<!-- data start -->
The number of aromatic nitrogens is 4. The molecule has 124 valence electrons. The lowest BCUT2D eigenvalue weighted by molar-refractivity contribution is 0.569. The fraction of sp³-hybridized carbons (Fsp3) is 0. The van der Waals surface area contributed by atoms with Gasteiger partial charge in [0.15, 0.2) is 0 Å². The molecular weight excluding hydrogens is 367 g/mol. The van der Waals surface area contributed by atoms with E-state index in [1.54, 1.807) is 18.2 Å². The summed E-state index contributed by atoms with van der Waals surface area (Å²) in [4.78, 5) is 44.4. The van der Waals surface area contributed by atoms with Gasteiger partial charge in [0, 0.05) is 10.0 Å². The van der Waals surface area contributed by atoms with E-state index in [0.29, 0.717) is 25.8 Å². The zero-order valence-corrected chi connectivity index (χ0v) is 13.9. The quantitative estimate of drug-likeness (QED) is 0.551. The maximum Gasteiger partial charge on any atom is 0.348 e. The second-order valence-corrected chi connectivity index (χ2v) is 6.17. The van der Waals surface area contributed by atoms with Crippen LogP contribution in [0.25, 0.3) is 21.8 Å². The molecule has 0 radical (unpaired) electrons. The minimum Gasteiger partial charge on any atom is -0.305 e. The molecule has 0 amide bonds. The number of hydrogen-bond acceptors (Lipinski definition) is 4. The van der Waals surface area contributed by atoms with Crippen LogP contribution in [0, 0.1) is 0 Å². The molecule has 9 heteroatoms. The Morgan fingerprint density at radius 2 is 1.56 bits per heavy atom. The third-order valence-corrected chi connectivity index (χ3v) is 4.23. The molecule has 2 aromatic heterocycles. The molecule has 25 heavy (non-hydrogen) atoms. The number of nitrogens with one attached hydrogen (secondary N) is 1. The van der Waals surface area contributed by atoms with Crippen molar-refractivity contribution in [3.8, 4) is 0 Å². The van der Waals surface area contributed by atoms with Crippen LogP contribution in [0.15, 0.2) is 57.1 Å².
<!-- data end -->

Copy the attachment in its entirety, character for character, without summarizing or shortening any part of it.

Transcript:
The number of aromatic nitrogens is 4. The molecule has 124 valence electrons. The lowest BCUT2D eigenvalue weighted by molar-refractivity contribution is 0.569. The fraction of sp³-hybridized carbons (Fsp3) is 0. The van der Waals surface area contributed by atoms with Gasteiger partial charge in [0.15, 0.2) is 0 Å². The molecular weight excluding hydrogens is 367 g/mol. The van der Waals surface area contributed by atoms with E-state index in [1.54, 1.807) is 18.2 Å². The summed E-state index contributed by atoms with van der Waals surface area (Å²) in [4.78, 5) is 44.4. The van der Waals surface area contributed by atoms with Gasteiger partial charge in [0, 0.05) is 10.0 Å². The van der Waals surface area contributed by atoms with E-state index in [0.29, 0.717) is 25.8 Å². The zero-order valence-corrected chi connectivity index (χ0v) is 13.9. The quantitative estimate of drug-likeness (QED) is 0.551. The maximum Gasteiger partial charge on any atom is 0.348 e. The second-order valence-corrected chi connectivity index (χ2v) is 6.17. The van der Waals surface area contributed by atoms with Crippen LogP contribution in [0.25, 0.3) is 21.8 Å². The molecule has 0 radical (unpaired) electrons. The minimum Gasteiger partial charge on any atom is -0.305 e. The molecule has 0 amide bonds. The number of hydrogen-bond acceptors (Lipinski definition) is 4. The van der Waals surface area contributed by atoms with Crippen LogP contribution in [0, 0.1) is 0 Å². The molecule has 9 heteroatoms. The Morgan fingerprint density at radius 2 is 1.56 bits per heavy atom. The third-order valence-corrected chi connectivity index (χ3v) is 4.23. The molecule has 2 aromatic heterocycles. The molecule has 25 heavy (non-hydrogen) atoms. The number of nitrogens with one attached hydrogen (secondary N) is 1. The van der Waals surface area contributed by atoms with Crippen molar-refractivity contribution in [3.8, 4) is 0 Å². The van der Waals surface area contributed by atoms with Crippen LogP contribution in [0.15, 0.2) is 57.1 Å².